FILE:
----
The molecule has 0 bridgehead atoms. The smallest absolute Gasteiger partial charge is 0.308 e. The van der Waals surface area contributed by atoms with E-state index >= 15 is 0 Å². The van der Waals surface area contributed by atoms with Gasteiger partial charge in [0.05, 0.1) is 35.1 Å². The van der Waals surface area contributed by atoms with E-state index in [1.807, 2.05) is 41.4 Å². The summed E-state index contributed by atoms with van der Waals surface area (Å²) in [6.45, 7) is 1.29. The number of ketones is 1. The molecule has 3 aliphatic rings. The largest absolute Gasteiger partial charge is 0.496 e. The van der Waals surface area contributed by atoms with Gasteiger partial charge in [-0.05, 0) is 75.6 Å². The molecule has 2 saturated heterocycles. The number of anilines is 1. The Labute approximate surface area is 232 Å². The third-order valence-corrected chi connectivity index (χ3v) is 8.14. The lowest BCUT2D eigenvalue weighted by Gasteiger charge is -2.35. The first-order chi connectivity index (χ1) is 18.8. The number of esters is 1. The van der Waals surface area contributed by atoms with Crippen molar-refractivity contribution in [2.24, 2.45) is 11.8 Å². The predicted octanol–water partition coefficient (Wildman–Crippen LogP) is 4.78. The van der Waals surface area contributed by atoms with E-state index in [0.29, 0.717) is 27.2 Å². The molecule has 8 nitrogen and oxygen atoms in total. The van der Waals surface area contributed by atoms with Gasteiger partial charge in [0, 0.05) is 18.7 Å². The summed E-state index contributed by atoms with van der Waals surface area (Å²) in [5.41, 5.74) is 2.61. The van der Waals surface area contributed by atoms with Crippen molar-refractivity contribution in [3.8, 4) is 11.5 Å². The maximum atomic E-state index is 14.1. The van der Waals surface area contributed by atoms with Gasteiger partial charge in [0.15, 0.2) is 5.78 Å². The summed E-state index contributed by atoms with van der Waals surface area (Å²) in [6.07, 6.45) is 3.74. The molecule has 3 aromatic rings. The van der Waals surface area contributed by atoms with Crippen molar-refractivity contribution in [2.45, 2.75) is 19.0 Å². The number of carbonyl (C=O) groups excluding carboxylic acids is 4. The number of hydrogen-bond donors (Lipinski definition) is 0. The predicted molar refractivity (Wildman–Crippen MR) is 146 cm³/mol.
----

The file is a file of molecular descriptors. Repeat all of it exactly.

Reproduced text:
The molecule has 0 bridgehead atoms. The smallest absolute Gasteiger partial charge is 0.308 e. The van der Waals surface area contributed by atoms with E-state index >= 15 is 0 Å². The van der Waals surface area contributed by atoms with Gasteiger partial charge in [0.05, 0.1) is 35.1 Å². The van der Waals surface area contributed by atoms with E-state index in [1.807, 2.05) is 41.4 Å². The summed E-state index contributed by atoms with van der Waals surface area (Å²) in [6.45, 7) is 1.29. The number of ketones is 1. The molecule has 3 aliphatic rings. The largest absolute Gasteiger partial charge is 0.496 e. The van der Waals surface area contributed by atoms with Gasteiger partial charge in [-0.05, 0) is 75.6 Å². The molecule has 2 saturated heterocycles. The number of anilines is 1. The Labute approximate surface area is 232 Å². The third-order valence-corrected chi connectivity index (χ3v) is 8.14. The lowest BCUT2D eigenvalue weighted by Gasteiger charge is -2.35. The first-order chi connectivity index (χ1) is 18.8. The number of esters is 1. The van der Waals surface area contributed by atoms with Crippen molar-refractivity contribution in [2.24, 2.45) is 11.8 Å². The predicted octanol–water partition coefficient (Wildman–Crippen LogP) is 4.78. The van der Waals surface area contributed by atoms with E-state index in [0.29, 0.717) is 27.2 Å². The molecule has 8 nitrogen and oxygen atoms in total. The van der Waals surface area contributed by atoms with Gasteiger partial charge in [0, 0.05) is 18.7 Å². The summed E-state index contributed by atoms with van der Waals surface area (Å²) in [5.41, 5.74) is 2.61. The van der Waals surface area contributed by atoms with Crippen molar-refractivity contribution in [3.8, 4) is 11.5 Å². The maximum atomic E-state index is 14.1. The van der Waals surface area contributed by atoms with Gasteiger partial charge in [0.15, 0.2) is 5.78 Å². The summed E-state index contributed by atoms with van der Waals surface area (Å²) in [6.07, 6.45) is 3.74. The molecule has 3 aromatic rings. The van der Waals surface area contributed by atoms with Crippen molar-refractivity contribution in [2.45, 2.75) is 19.0 Å². The number of carbonyl (C=O) groups excluding carboxylic acids is 4. The number of hydrogen-bond donors (Lipinski definition) is 0. The predicted molar refractivity (Wildman–Crippen MR) is 146 cm³/mol.